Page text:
- Rapid increase in heart rate
- Irritability and/or agitation, appetite loss, weight loss, and/or sleep difficulties
- Potential psychosis
- Issues with tolerance, potential withdrawal, and abuse
Just because PEA occurs naturally in humans in minute amounts and may have some beneficial effects, companies marketing the substance make the mistaken notion that more is better. The dose people take is far higher than the amount that occurs naturally in the body.
Quercetin is an antioxidant that naturally occurs in various fruits and may have positive energy-producing effects by enhancing the production of mitochondria in cells. It is often found in sports drinks and used for athletic performance enhancement, but it also has some significance stimulant properties that can lead to issues with sleep, energy loss, jitteriness, etc.
It has been used to address issues with high cholesterol, circulation problems, heart disease, and other physical ailments. It is also potentially useful in the treatment of psychological disorders. such as anxiety disorders and even schizophrenia. It is doubtful that the substance produces effects similar to ecstasy, but one can find sources on the Internet that suggest using the substance in place of ecstasy.
One of the potential concoctions that is currently very popular as a safe alternative to ecstasy is a concoctions labeled Katy, which consists of the herbal stimulant kava kava and other substances. Kava has been touted as a safe and natural treatment for anxiety; however, the World Health Organization reports that its use can increase the risk of liver damage and skin damage. WHO considers it to be unsafe due to potential effects on other organ systems as well.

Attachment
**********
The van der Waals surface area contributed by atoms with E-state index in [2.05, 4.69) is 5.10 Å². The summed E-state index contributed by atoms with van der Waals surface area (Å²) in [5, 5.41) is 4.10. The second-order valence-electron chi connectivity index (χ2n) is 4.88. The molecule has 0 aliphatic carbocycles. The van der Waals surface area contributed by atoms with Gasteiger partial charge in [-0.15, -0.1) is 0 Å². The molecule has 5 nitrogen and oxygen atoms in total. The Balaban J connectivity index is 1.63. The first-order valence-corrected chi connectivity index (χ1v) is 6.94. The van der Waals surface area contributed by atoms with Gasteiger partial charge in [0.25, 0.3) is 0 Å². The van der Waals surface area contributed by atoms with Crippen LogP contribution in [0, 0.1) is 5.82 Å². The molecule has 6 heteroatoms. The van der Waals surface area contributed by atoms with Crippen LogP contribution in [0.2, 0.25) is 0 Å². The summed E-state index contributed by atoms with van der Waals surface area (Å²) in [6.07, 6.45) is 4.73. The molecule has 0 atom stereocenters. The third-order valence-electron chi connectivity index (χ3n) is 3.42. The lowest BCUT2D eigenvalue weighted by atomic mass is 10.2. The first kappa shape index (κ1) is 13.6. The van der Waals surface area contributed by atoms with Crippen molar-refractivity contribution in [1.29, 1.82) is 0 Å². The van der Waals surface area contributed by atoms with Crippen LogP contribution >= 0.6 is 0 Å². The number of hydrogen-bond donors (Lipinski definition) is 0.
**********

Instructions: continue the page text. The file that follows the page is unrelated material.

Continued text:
Some of the other substances that are listed on the ingredients for Katy include:
- Omniracetam, which does not appear to be a valid substance
- EGCG, a substance that has been included in many different types of dietary supplements and been flagged by the Food and Drug Administration because it has not been established as safe for personal use
- Guarana extract and other substances
There are various concerns associated with these so-called safe and legal alternatives to ecstasy.
- The composition of many of these substances is not regulated; therefore, the actual ingredients listed on the labels may not really be in the product. This can result in numerous issues and complications.
- Many of these substances have identified risks and probably should not be used without being under the supervision of a physician.
- There is little information on the effects of mixing many of these substances.
- There is little information on how they use of many of these substances will interact with medications people may already taking.
- Mixing substances with alcohol may result in serious effects. Individuals who use ecstasy commonly use it in situations where alcohol use or cannabis use is common.
- Chronic use of some of these products may lead to physical dependence or the development of a substance use disorder.
- Finding safer alternatives to a dangerous illicit drug like ecstasy is not the same thing as finding safe alternatives to ecstasy. Safer alternatives are still not safe alternatives.